Associate News Editor
Davenport Dining Hall temporarily left the University of La Verne grounds and was carried away to a pub off the coast of the Emerald Isle.
The Campus Activities Board put together this foot-stomping good time from 11 a.m. to 1 p.m. Wednesday in honor of next week’s St. Patrick’s Day.
The event featured free T-shirts for the first 100 students, Irish-inspired food and the musical talent of Sligo Rags.
“With spring break being next week, the holiday had to be hosted a week sooner,” Mike Lindsey, senior business major and in charge of the event, said.
Davenport was especially decorated for the event with green balloons tied to chairs and holiday-themed table decorations.
The chefs served up the pub-style meals were even wearing the iconic leprechaun hats.
Sligo Rags consists of three band members; David Burns on guitar and vocals, Gordon Rustvold on bass guitar and Michael Kelly on fiddle and vocals.
The band describes themselves as Irish Bluegrass Fusion, and play not only traditional folk songs but some of their own creations as well.
The show began with the song, “I’ll Tell Me Ma,” which can be heard in any traditional Irish pub.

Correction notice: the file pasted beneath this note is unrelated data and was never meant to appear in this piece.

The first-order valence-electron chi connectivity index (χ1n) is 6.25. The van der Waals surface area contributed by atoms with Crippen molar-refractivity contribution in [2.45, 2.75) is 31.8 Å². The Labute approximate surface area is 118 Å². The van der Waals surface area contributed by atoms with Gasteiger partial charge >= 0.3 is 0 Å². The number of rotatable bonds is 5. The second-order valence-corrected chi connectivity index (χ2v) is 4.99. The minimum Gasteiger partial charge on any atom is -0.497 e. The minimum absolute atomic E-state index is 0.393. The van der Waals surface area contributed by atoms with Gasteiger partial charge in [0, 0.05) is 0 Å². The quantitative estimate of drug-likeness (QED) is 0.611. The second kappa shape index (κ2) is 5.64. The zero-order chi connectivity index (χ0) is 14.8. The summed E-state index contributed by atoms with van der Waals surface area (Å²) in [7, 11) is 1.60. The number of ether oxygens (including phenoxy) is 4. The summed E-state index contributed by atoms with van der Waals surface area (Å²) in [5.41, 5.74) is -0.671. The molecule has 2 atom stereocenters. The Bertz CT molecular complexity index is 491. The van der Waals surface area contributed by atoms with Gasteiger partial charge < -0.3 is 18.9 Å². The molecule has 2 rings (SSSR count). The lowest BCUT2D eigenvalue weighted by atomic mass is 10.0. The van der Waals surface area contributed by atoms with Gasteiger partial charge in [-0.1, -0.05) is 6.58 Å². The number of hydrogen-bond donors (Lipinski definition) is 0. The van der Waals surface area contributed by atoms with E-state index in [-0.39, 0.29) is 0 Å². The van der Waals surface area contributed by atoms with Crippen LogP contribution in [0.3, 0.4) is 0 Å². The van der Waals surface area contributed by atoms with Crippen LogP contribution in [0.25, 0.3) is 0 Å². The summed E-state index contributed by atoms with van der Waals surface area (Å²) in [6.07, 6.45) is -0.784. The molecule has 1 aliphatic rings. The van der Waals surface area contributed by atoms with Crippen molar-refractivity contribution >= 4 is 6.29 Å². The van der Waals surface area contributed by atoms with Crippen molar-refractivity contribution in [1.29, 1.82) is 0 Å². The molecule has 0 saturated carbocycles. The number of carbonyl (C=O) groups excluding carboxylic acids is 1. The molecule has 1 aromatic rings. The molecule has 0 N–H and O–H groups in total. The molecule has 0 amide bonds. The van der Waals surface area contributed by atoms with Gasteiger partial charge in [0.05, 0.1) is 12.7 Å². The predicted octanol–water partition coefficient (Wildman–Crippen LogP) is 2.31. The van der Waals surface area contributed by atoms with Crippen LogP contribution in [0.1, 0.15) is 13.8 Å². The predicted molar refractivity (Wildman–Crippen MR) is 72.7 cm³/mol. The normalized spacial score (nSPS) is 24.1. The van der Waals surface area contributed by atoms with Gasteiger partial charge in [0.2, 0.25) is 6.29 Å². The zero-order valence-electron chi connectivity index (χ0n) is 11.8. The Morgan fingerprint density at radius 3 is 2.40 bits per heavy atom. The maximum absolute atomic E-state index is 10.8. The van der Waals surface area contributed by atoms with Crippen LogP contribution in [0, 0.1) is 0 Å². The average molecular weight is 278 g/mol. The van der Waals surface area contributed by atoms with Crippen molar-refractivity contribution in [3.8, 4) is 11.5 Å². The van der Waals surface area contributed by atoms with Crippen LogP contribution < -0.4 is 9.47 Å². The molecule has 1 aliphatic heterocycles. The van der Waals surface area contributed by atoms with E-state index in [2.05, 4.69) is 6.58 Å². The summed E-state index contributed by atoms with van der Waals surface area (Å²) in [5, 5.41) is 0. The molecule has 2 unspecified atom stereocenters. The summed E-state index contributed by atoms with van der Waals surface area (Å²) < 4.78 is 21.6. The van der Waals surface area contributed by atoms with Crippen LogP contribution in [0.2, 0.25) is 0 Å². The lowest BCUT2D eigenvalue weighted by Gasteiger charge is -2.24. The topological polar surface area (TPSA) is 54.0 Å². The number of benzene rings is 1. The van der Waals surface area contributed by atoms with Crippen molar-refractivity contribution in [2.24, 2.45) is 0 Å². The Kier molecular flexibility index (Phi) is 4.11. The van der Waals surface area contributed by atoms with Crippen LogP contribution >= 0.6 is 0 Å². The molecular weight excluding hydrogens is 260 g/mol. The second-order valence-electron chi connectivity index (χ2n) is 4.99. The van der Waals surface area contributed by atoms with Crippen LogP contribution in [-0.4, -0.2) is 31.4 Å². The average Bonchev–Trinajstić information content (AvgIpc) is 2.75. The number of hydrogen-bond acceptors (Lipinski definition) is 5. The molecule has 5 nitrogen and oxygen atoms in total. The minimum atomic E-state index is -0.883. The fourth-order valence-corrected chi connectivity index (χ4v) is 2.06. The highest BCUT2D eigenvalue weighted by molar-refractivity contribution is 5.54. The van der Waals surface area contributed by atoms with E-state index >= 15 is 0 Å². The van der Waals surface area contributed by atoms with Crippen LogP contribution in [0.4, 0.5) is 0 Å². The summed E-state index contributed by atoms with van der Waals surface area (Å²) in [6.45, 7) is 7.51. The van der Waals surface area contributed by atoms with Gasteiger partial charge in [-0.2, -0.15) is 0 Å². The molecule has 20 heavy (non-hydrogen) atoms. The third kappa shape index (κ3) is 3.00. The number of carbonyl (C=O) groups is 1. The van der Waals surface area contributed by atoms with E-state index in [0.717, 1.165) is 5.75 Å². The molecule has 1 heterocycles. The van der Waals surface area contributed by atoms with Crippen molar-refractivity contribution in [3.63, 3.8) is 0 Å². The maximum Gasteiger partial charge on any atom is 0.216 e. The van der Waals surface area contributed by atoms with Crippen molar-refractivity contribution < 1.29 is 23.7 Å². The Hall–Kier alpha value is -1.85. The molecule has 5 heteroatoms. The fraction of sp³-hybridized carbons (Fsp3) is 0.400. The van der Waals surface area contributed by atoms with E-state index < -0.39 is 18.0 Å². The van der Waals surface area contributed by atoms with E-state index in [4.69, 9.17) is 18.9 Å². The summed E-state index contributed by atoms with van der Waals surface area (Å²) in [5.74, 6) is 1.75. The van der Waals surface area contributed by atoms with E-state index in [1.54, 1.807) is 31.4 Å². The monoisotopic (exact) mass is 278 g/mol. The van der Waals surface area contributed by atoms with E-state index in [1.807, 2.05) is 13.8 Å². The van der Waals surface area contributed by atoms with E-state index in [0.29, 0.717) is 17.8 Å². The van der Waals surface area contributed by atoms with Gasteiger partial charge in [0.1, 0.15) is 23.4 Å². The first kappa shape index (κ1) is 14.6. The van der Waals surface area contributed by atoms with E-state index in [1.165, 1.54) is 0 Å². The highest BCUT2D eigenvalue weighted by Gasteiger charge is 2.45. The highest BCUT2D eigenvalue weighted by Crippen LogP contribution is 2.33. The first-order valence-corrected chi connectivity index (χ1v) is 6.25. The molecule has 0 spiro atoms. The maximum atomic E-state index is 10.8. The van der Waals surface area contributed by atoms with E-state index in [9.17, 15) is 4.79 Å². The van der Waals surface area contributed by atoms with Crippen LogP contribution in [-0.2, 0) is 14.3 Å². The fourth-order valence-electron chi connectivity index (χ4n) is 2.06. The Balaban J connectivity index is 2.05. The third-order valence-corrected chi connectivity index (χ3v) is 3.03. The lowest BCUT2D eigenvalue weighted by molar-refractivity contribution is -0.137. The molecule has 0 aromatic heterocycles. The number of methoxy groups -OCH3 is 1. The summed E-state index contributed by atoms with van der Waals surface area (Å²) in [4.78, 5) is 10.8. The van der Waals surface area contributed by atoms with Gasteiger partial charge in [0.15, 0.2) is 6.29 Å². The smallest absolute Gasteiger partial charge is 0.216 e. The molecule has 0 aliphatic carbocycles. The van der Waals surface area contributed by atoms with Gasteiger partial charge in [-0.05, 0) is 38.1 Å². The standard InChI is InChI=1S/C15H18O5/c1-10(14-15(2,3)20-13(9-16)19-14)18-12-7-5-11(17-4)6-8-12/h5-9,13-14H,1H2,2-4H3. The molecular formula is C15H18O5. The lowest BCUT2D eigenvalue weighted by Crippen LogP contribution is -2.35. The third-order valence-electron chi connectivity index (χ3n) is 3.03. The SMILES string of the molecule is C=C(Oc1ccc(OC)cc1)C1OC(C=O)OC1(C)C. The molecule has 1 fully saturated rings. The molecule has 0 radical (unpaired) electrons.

“The music is very lively,” Christian Pickett, freshman biology major, said. “I was actually getting food to go, but when I heard the music I decided to sit down.”
“Sligo Rags was a part of last year’s St. Patrick’s Day celebration and with enough requests, we decided to invite them back a second time,” Lindsey said.
Right off to the side of the stage was a table where the faculty could be found, tapping their feet and swaying with the rhythm of the music.
Throughout the performance, Kelly and his fiddle wandered through the audience; at one point he even serenaded a student with a few notes.
Their song, “The Blarney Pilgrim/ Some Say the Devil is Dead” engaged the crowd with its witty lyrics and led many to clap along with the rapid beat.
The bass guitar created a deep and steady background for the competitive harmonies of the guitar and fiddle, while the voices brought the entire performance together.
Sligo Rags later lapsed into a part of fusion with a stronger bluegrass sound, yet still keeping the traditional Irish feel.
“We are selling CDs for $15,” Kelly said. “But if you show your student identification card and have nice legs, we’ll sell it to you for $10, no matter your gender.”
Jokes were not the only things getting laughs, but also the lyrics and commentary from the band members.
Cathy Henley-Erickson, professor of English emerita, said that this was her third time seeing Sligo Rags perform.
“They bring a sense of excitement to the University and a look at a culture we don’t normally recognize,” Henley-Erickson said.
The event proved a successful prelude to St. Patrick’s Day where students found the perfect combination of friends, food and Irish fusion.
Amanda Nieto can be reached at email@example.com.